THE Creede Repertory Theatre carved out a niche for itself 25
years ago in a volcanic ring high in the Rocky Mountains. One of the
most successful small arts institutions in the state of Colorado,
the company has won awards, received grants, and sold out its house
night after night. Odd as it may seem, this summer company actually
operates in the black.
Odd because, off the beaten path as it is, one has to look for
the little town of Creede to find it. The only settlement in
southern Colorado's Mineral County, Creede is not particularly easy
to get to, and it's not on the road to anywhere else.
Silver mining has waxed and waned in its 100-year history, and
many of its resident families and miners had moved on. Like so many
other boom-to-bust economies, Creede's was forced to cultivate a new
source of revenue - tourism.
Little by little the town renews its sidewalks, cleans up its
front yards, removes mining tailings scarring the landscape, paints
its store fronts, and dresses for company. It has a character all
its own, quite distinct from other mountain communities, and at
least part of that character emanates from the Creede Opera House,
where the repertory theater attracts locals from all over the San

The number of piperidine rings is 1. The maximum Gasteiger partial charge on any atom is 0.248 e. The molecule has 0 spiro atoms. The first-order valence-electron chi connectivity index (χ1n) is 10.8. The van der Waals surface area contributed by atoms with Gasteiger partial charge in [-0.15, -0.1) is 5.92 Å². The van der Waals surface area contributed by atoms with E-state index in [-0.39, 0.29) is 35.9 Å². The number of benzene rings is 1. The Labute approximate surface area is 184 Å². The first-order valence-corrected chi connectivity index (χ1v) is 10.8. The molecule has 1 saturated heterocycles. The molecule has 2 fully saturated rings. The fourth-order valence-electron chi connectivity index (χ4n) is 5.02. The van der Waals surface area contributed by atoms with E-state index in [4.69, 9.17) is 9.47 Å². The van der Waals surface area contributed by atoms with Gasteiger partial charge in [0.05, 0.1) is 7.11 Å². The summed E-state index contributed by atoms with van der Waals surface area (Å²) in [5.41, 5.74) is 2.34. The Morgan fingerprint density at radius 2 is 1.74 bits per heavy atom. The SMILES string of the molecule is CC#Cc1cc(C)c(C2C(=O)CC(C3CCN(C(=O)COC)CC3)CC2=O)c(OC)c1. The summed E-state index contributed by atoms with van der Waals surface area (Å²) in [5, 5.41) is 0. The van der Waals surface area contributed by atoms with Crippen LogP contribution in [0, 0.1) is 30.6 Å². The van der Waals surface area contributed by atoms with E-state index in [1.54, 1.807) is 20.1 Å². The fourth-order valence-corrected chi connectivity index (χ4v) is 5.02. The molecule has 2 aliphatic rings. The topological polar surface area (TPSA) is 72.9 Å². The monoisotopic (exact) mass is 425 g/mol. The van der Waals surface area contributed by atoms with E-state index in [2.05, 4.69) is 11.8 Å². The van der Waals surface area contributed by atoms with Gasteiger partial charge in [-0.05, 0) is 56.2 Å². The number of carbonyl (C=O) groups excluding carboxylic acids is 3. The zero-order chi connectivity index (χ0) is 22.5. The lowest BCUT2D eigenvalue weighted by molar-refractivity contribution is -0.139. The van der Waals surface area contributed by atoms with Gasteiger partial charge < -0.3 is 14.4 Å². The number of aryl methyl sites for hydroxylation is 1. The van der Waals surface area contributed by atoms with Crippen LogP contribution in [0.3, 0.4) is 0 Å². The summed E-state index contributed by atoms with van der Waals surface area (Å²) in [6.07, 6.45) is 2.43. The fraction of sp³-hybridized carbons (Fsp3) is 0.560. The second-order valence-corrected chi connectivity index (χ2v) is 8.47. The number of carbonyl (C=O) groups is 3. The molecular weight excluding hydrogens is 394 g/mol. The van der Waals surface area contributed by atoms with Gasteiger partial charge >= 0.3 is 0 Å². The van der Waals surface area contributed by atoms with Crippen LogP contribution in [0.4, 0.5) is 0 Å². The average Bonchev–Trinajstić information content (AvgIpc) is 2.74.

Luis Valley and vacationers - more and more of whom have designed
their entire trips around the rep's programs.
The nonprofit company recently raised $300,000 in remodeling
funds to save its dilapidated theater. But it isn't the new plaster
walls that matter to the audiences; it's the quality of the
productions - surprisingly energetic and engaging, if sometimes
Some of the actors have been performing in Creede for years. But
most are young talents drawn from around the country when artistic
director Richard Baxter makes his winter audition tour. The actors
he chooses need more than talent to make it to Creede because the
theater company has an important responsibility to the small
community. "If I don't think they can appreciate and co-mingle with
the community I give it up. If it looks like they're too hooked on
urban life - the excitement, the fast pace, the lights, and the
24-hour conveniences - if it looks like that's a necessity in their
lives, they won't survive here.
"Some are just out of college, but most are making a living as
actors," Baxter says, "just not in Equity houses. (Our) roles
attract actors. They are attracted to the variety of material we do
here - the changing roles day after day. The modest salary helps,
but it's not the big drawing card. I think the location for some of
them matters a lot - the chance to get out of New York or Dallas and
live here in the mountains."
Baxter's formula for success lies in selecting plays and
directors guaranteed to please an audience on vacation. And while
the standard farce and the light comedy balance off against more
serious fare, Baxter likes to take on a new play each season, too.
The formula works. The company brings in $1.7 million in tourist
green to nurture not only Creede but the larger San Luis Valley:
Theater patrons come to the restaurants, motels, and shops, and
every night but Monday (when the theater is dark) the main street of
Creede crackles with customers buying trinkets, treats, antiques,
even art works before show time. …